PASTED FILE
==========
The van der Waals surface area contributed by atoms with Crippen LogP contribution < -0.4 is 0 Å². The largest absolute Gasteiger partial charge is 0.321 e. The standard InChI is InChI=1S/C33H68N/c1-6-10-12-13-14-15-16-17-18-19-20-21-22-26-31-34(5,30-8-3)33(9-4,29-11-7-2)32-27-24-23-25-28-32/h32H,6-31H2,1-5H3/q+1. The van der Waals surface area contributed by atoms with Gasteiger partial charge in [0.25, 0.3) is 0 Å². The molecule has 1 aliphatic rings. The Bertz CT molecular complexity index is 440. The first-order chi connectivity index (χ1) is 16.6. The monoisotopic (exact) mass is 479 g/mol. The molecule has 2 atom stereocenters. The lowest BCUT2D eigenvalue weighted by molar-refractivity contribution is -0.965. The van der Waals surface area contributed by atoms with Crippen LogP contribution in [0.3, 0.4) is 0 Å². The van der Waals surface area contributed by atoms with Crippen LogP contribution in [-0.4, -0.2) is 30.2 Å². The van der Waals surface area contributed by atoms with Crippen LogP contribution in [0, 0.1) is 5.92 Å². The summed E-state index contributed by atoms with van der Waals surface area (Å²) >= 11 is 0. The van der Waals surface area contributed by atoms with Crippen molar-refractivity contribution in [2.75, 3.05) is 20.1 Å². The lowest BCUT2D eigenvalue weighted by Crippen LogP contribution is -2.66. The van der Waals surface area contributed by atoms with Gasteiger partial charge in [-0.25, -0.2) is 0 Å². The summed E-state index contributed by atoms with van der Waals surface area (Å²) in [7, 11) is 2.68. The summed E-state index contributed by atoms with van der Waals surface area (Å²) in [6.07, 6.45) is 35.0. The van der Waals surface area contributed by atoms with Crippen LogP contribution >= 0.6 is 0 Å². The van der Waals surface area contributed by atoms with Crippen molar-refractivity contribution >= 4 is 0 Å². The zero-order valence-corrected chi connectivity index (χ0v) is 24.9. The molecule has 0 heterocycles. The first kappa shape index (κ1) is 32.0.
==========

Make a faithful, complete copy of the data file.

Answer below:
The van der Waals surface area contributed by atoms with Crippen LogP contribution < -0.4 is 0 Å². The largest absolute Gasteiger partial charge is 0.321 e. The standard InChI is InChI=1S/C33H68N/c1-6-10-12-13-14-15-16-17-18-19-20-21-22-26-31-34(5,30-8-3)33(9-4,29-11-7-2)32-27-24-23-25-28-32/h32H,6-31H2,1-5H3/q+1. The van der Waals surface area contributed by atoms with Gasteiger partial charge in [0.25, 0.3) is 0 Å². The molecule has 1 aliphatic rings. The Bertz CT molecular complexity index is 440. The first-order chi connectivity index (χ1) is 16.6. The monoisotopic (exact) mass is 479 g/mol. The molecule has 2 atom stereocenters. The lowest BCUT2D eigenvalue weighted by molar-refractivity contribution is -0.965. The van der Waals surface area contributed by atoms with Crippen LogP contribution in [0.3, 0.4) is 0 Å². The van der Waals surface area contributed by atoms with Crippen LogP contribution in [-0.4, -0.2) is 30.2 Å². The van der Waals surface area contributed by atoms with Crippen LogP contribution in [0, 0.1) is 5.92 Å². The summed E-state index contributed by atoms with van der Waals surface area (Å²) >= 11 is 0. The van der Waals surface area contributed by atoms with Crippen molar-refractivity contribution in [2.75, 3.05) is 20.1 Å². The lowest BCUT2D eigenvalue weighted by Crippen LogP contribution is -2.66. The van der Waals surface area contributed by atoms with Gasteiger partial charge in [-0.25, -0.2) is 0 Å². The summed E-state index contributed by atoms with van der Waals surface area (Å²) in [7, 11) is 2.68. The summed E-state index contributed by atoms with van der Waals surface area (Å²) in [6.07, 6.45) is 35.0. The van der Waals surface area contributed by atoms with Crippen LogP contribution >= 0.6 is 0 Å². The van der Waals surface area contributed by atoms with Crippen molar-refractivity contribution >= 4 is 0 Å². The zero-order valence-corrected chi connectivity index (χ0v) is 24.9. The molecule has 0 heterocycles. The first kappa shape index (κ1) is 32.0.